Crowd funding is the in thing for obtaining money to fund a variety of projects, with Kickstarter being the most prominent of these sites. With new projects going live daily, it’s a chore to keep up with, let alone find, interesting genre projects. The Crowd Funding Roundup will be our effort to bring projects we think are interesting to your attention so you can, if you so choose, decide to help out. These posts are a collaborative effort between James Aquilone and JP Frantz.
What’s it about? Raising funds to continue and expand Interfictions, the online journal of interstitial art.
Why it’s interesting: Interfictions publishes short stories “made in the interstices between genres and categories.” And their “genre-bending” contributors are the best in the business, including Jeff VanderMeer, Sofia Samatar, Christopher Barzak, Rachel Swirsky, Theodora Goss, Jeffrey Ford, Peter Straub, Jane Yolen, Kelly Link and Gavin Grant. The money raised will go to paying contributors professional rates for the next two issues of Interfictions Online and to expand their offerings to include a new section with visual arts —all while continuing to offer it all to the public for free! Rewards include Interfictions E-chapbooks, e-books, signed print anthologies, and prints.
What’s it about? An anthology of short superhero fiction from Silence in the Library Publishing.
Why it’s interesting: First of all it’s about superheroes. Who doesn’t love superheroes? And then there are the contributors: Aaron Allston, Michael A. Stackpole, Timothy Zahn, Maxwell Alexander Drake, Aaron Rosenberg, Janine Spendlove, and Bryan Young. Each story will be illustrated by Mark Dos Santos. There’s also a companion book, A Hero by Any Other Name, featuring stories about sidekicks, off-beat superheroes, and hapless villains. The HEROES! ebook is $5, while the trade paperback is $25.
What’s it about? An epic strategic card game based on the ancient stories, characters and weapons from the 4000 year-old universe of Hindu mythology!
Why it’s interesting: Interesting for the setting alone. Games using Hindu mythology are comparatively rare so it’s nice to see something different. The cards are using a mix of traditional Indian art and modern art like you’d see on Magic: The Gathering cards. And yes, Maha Yoda was inspired by MtG, but with a non-collectible bent like Android: Net Runner. If you’d like a bit more info, here is Geek Dad’s review of the game. Sound good? $5 gets you the print and play version plus the expansion pack and all stretch goals, $20 gets you a physical copy plus stretch goals, and $35 adds the expansion to the base game and stretch goals.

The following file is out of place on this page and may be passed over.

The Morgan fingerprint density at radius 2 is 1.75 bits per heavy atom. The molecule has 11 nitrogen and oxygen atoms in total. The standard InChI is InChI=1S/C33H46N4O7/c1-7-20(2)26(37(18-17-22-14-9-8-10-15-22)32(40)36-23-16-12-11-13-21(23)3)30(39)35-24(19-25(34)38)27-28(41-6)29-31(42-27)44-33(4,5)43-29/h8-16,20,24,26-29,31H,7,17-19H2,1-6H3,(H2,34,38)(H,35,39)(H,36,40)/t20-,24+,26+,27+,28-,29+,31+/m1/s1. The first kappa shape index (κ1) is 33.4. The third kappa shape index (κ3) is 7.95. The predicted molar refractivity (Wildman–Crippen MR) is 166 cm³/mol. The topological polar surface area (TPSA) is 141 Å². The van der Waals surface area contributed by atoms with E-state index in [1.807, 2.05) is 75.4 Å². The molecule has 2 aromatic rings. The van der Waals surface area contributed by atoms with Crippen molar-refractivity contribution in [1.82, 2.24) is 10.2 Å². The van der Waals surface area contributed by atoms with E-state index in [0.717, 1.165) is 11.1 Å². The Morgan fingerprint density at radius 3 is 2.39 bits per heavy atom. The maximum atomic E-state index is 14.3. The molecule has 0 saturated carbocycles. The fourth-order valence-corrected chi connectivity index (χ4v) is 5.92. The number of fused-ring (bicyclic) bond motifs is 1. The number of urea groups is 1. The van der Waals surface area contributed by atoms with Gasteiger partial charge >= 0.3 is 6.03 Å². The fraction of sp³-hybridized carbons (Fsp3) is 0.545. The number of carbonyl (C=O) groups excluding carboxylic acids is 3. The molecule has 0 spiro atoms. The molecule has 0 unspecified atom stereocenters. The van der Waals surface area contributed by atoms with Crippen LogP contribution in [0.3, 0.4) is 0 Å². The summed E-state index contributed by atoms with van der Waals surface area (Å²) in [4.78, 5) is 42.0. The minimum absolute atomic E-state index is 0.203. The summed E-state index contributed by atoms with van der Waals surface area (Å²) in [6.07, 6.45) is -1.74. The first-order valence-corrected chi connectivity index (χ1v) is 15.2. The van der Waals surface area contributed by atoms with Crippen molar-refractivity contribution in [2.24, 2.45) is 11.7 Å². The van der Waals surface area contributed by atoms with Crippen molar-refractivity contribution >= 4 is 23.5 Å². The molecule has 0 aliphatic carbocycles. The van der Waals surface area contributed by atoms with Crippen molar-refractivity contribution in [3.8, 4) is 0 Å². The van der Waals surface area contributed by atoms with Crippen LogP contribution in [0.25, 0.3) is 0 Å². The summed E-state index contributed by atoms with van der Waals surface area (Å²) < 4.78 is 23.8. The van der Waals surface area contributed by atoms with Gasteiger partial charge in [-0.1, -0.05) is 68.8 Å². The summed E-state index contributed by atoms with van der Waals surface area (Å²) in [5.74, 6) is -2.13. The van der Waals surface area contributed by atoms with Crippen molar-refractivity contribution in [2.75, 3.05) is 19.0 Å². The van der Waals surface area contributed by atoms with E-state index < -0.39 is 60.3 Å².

What’s it about? An empire builder where you research technologies to build a civilization and help your society flourish.
Why it’s interesting: I like empire builders, but who has 2 days to play a nice game of Advanced Civilization? Enter Progress: Evolution of Technology. PEoT eschews a game board and reams of rules for a simplified system using cards and a more abstract setting to streamline the whole thing. It really sounds interesting. For $5 you’ll get the print and play version (lots of games are doing this now) and for $45 you’ll get a physical copy with free shipping in the US.
What’s it about? The Far Bank of the Rubicon is the first volume of a trilogy and the follow up to Erik Wecks’ critically acclaimed novel Aetna Adrift.
Why it’s interesting: I like space opera and I also like detailed, well-thought out settings able to tell lots of stories. Think Known Space or Heinlein’s Future History stories. Well, Erik Weck’s new novel, The Far Bank of the Rubicon is set in just such a setting, which covers thousands of years and already has several novel length stories. This book is the first in a new trilogy and if you’ve missed out on previous stories, you can either purchase them at Amazon or as part of the pledges. For $5 you get the new novel and a short story, while $11 gets you the new novel and the previous novel as well as several short stories, all part of the same setting.